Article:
Step 5 of 12 to Financial Wellness: Practice Mindful Spending
Every month this year, we’re bringing you another step to guide you on the road to financial wellness. So far this year, we’ve shown you how to track your spending, create a budget, work toward ridding yourself of debt and tips to talk about money with a significant other.
Now, it’s time to talk about something you may associate more with yoga than with money — mindfulness.
For too many people, financial responsibility ends with having good intentions. Life gets in the way of the best-laid plans. A large part of the discrepancy between what people want to do and what they actually do is caused by their failure to spend mindfully.
When every indulgence and impulse buy is just a swipe away or a click away, it can be super-challenging to rein in that spending instinct – but it is possible. Here’s how to learn the art of mindful spending.
Find alternative ways to de-stress.
Too often, people claim they need “retail therapy” and use it as an excuse to spend. Instead, it’s best to find another way to lift a heavy mood. Find someone to talk to, take a long, hot bath, go for a jog while listening to your favorite pick-me-up playlist or take up a forgotten hobby again.
Consider disabling the one-click feature for online shopping.
If you’re big into online shopping and often end up buying more than you’d planned, you may want to disable the one-click feature on sites like Amazon. You can also choose not to have your device “remember” your payment information so you have to input it whenever you shop. The more steps required to complete a purchase, the greater the chances of that purchase being a mindful choice and not an impulse decision you’ll soon regret.
Leave your cards and cash at home.
When you don’t plan on spending any money, don’t take any money with you. For safety reasons, you may choose to carry one card with you, but it’s a good idea to keep it as out-of-reach as possible. If you make all your payments with your phone, keep that tucked away, too. Similarly, if you’re hitting the shops to pick up a specific item, bring just the amount you’ll need for the purchase and nothing more.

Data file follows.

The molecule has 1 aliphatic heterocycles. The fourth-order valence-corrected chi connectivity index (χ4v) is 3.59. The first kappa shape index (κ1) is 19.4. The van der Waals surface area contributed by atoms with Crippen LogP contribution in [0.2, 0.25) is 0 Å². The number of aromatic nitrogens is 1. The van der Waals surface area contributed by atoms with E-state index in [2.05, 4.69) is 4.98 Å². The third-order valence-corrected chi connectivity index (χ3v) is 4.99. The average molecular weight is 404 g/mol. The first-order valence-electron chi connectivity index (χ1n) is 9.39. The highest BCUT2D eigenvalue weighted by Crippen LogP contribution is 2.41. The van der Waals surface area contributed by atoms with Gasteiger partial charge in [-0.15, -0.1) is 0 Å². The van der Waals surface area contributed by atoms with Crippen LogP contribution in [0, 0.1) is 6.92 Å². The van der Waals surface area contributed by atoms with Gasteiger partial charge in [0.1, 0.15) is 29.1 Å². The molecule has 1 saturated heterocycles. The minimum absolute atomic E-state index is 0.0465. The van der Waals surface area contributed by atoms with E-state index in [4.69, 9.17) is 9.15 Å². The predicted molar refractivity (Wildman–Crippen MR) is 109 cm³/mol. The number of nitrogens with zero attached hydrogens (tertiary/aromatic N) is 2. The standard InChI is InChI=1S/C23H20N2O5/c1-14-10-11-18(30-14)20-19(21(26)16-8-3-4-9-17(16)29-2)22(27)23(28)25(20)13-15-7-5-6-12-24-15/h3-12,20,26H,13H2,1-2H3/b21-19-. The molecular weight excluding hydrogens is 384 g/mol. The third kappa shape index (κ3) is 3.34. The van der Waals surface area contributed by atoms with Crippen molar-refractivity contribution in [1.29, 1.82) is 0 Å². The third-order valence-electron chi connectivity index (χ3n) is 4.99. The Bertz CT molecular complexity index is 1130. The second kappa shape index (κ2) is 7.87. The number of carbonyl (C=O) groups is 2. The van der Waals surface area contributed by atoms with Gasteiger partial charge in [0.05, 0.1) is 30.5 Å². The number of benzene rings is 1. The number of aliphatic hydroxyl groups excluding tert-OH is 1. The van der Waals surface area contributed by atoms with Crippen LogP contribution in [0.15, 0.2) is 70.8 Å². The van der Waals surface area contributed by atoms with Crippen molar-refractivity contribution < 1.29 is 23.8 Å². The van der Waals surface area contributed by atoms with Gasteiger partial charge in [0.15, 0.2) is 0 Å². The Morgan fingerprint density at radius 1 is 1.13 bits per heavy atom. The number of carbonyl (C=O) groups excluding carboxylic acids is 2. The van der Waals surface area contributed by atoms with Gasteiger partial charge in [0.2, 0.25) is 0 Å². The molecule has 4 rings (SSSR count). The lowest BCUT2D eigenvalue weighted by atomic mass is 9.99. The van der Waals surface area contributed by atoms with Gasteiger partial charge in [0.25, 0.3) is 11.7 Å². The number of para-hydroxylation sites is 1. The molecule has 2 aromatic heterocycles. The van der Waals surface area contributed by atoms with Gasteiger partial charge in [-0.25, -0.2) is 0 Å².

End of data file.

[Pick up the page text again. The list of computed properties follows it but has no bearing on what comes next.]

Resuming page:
Put large purchases on hold.
One of the best ways to avoid buyer’s remorse is to put all large purchases on hold. Set your own dollar amount for what you consider to be a large purchase and resolve to wait a while before completing any purchase in that amount or more. For example, you can decide to wait two days or more for every purchase of $50 or more. Delaying a large purchase will give you time to think it over and consider whether you really want to spend this money now. Of course, if you’ve been saving up for a large purchase for a while, you’ve already thought about the purchase and decided it’s worthwhile.
It’s hard to keep telling yourself no when temptation is constantly flashing across your screen. Opt out of social media accounts that get you to spend more than you should, and unsubscribe from email lists. Avoid browsing on brand sites that often trigger overspending and only visit when you need to make a specific purchase. You can do this in real life as well, being careful to avoid shops that provoke mindless spending. Similarly, when shopping for groceries, keep away from aisles and checkout counters that cause you to overspend and purchase more than you have on your list.
Of course, CommonWealth One is always here for you! If you’d like to meet with one of our financial experts about your budget or saving, just make an appointment!
Plus, every week, CommonWealth One hosts free webinars with valuable information about a variety of topics. Go to cofcu.org/events for more information.
People Helping People
CommonWealth One is here for you.